Abraham Maslow was the 20th-century American psychologist best-known for explaining motivation through his hierarchy of needs, which he represented in a pyramid. At the base, our physiological needs include food, water, warmth and rest. Moving up the ladder, Maslow mentions safety, love, and self-esteem and accomplishment. But after all those have been satisfied, the motivating factor at the top of the pyramid involves striving to achieve our full potential and satisfy creative goals. As one of the founders of humanistic psychology, Maslow proposed that the path to self-transcendence and, ultimately, greater compassion for all of humanity requires the ‘self-actualisation’ at the top of his pyramid – fulfilling your true potential, and becoming your authentic self.
Now Scott Barry Kaufman, a psychologist at Barnard College, Columbia University, believes it is time to revive the concept, and link it with contemporary psychological theory. ‘We live in times of increasing divides, selfish concerns, and individualistic pursuits of power,’ Kaufman wrote recently in a blog in Scientific American introducing his new research. He hopes that rediscovering the principles of self-actualisation might be just the tonic that the modern world is crying out for. To this end, he’s used modern statistical methods to create a test of self-actualisation or, more specifically, of the 10 characteristics exhibited by self-actualised people, and it was recently published in the Journal of Humanistic Psychology.
Kaufman first surveyed online participants using 17 characteristics Maslow believed were shared by self-actualised people. Kaufman found that seven of these were redundant or irrelevant and did not correlate with others, leaving 10 key characteristics of self-actualisation.
Next, he reworded some of Maslow’s original language and labelling to compile a modern 30-item questionnaire featuring three items tapping each of these 10 remaining characteristics: continued freshness of appreciation; acceptance; authenticity; equanimity; purpose; efficient perception of reality; humanitarianism; peak experiences; good moral intuition; and creative spirit (see the full questionnaire below, and take the test on Kaufman’s website).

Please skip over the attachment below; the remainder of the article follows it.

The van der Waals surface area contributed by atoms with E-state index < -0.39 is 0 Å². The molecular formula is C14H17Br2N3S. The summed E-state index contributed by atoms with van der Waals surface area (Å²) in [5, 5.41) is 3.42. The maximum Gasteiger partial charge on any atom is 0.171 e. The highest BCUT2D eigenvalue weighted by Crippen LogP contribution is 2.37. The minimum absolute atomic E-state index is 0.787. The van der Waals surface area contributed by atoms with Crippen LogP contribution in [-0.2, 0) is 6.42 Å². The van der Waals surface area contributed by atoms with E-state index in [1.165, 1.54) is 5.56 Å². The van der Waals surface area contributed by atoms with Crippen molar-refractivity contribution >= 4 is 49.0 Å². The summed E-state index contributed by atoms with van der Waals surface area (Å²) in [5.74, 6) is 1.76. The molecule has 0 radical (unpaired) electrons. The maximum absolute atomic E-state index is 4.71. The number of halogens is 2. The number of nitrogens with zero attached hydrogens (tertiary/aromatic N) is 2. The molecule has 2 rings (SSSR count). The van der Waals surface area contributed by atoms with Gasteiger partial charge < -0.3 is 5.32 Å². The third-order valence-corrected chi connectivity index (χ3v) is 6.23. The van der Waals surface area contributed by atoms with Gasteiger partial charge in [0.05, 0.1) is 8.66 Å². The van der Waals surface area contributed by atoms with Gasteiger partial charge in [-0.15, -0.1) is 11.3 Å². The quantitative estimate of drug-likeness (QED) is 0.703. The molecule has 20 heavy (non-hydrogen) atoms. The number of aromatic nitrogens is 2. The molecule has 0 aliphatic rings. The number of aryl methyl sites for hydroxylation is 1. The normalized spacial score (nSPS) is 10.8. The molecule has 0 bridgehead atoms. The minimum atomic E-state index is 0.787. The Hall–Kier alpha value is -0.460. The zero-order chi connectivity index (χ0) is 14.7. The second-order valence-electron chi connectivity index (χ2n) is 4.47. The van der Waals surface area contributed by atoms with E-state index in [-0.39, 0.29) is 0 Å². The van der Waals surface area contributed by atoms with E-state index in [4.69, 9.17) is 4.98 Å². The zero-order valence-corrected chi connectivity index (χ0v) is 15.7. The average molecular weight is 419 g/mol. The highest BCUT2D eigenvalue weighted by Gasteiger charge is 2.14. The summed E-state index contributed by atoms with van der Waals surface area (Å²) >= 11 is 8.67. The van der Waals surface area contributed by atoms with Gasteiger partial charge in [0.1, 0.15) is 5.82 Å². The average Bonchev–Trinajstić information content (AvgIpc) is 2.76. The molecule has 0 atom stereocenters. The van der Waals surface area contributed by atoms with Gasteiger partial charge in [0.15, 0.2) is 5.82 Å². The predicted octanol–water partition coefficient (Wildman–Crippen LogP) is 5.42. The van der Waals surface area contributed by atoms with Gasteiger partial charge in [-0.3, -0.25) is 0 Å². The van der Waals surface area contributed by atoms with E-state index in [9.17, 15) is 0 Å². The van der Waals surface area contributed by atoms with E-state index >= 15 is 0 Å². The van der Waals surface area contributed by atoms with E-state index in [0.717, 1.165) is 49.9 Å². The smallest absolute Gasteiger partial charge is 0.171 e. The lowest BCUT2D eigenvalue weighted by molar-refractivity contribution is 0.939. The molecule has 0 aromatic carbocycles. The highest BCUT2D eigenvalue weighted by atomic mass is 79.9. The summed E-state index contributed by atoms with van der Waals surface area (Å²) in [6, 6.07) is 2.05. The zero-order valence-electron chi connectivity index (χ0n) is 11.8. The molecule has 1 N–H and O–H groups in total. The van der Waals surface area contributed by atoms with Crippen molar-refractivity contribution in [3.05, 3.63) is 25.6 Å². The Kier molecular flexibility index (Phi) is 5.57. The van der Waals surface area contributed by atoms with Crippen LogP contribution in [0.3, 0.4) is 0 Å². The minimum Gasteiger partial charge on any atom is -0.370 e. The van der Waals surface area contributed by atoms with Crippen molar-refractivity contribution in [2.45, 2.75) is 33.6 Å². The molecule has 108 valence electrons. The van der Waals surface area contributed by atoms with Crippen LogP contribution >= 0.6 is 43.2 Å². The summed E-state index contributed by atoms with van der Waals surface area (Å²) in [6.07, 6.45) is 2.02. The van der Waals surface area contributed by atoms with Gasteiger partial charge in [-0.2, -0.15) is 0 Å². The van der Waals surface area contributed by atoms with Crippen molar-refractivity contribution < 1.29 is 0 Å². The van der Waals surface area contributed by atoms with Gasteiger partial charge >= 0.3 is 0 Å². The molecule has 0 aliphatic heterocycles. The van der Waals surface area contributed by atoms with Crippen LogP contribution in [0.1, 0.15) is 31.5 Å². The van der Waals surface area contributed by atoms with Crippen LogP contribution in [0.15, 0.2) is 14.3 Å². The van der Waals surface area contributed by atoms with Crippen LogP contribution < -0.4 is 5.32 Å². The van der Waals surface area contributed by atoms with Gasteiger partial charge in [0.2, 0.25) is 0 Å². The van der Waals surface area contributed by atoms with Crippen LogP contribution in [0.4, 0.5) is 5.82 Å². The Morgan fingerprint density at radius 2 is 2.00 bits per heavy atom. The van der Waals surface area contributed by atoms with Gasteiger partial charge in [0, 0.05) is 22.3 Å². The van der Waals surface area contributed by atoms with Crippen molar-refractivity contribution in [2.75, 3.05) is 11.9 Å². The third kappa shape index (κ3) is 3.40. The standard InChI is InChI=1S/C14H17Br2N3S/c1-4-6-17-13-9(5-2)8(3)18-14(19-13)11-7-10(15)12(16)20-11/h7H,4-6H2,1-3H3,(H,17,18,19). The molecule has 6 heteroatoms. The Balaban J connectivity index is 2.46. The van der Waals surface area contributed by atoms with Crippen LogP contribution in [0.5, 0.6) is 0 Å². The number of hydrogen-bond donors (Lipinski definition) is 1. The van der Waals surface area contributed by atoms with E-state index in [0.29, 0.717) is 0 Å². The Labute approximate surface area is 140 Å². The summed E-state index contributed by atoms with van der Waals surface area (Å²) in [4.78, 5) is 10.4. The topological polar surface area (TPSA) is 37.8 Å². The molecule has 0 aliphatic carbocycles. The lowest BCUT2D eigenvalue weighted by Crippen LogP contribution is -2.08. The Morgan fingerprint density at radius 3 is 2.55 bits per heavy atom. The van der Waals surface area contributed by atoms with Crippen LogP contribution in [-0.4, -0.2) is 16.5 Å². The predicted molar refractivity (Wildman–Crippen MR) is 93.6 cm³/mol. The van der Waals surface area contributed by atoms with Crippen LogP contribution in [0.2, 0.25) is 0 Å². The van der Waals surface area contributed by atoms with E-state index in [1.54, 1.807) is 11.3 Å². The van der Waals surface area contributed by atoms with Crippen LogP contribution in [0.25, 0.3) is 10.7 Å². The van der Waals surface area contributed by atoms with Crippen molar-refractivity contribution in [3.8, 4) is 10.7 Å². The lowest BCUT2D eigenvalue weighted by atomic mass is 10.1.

So what did Kaufman report? In a survey of more than 500 people on Amazon’s Mechanical Turk website, Kaufman found that scores on each of these 10 characteristics tended to correlate, but also that they each made a unique contribution to a unifying factor of self-actualisation – suggesting that this is a valid concept comprised of 10 subtraits.
Participants’ total scores on the test also correlated with their scores on the main five personality traits (that is, with higher extraversion, agreeableness, emotional stability, openness and conscientiousness) and with the metatrait of ‘stability’, indicative of an ability to avoid impulses in the pursuit of one’s goals. That the new test corresponded in this way with established personality measures provides further evidence of its validity.
Next, Kaufman turned to modern theories of wellbeing, such as self-determination theory, to see if people’s scores on his self-actualisation scale correlated with these contemporary measures. Sure enough, he found that people with more characteristics of self-actualisation also tended to score higher on curiosity, life-satisfaction, self-acceptance, personal growth and autonomy, among other factors – just as Maslow would have predicted.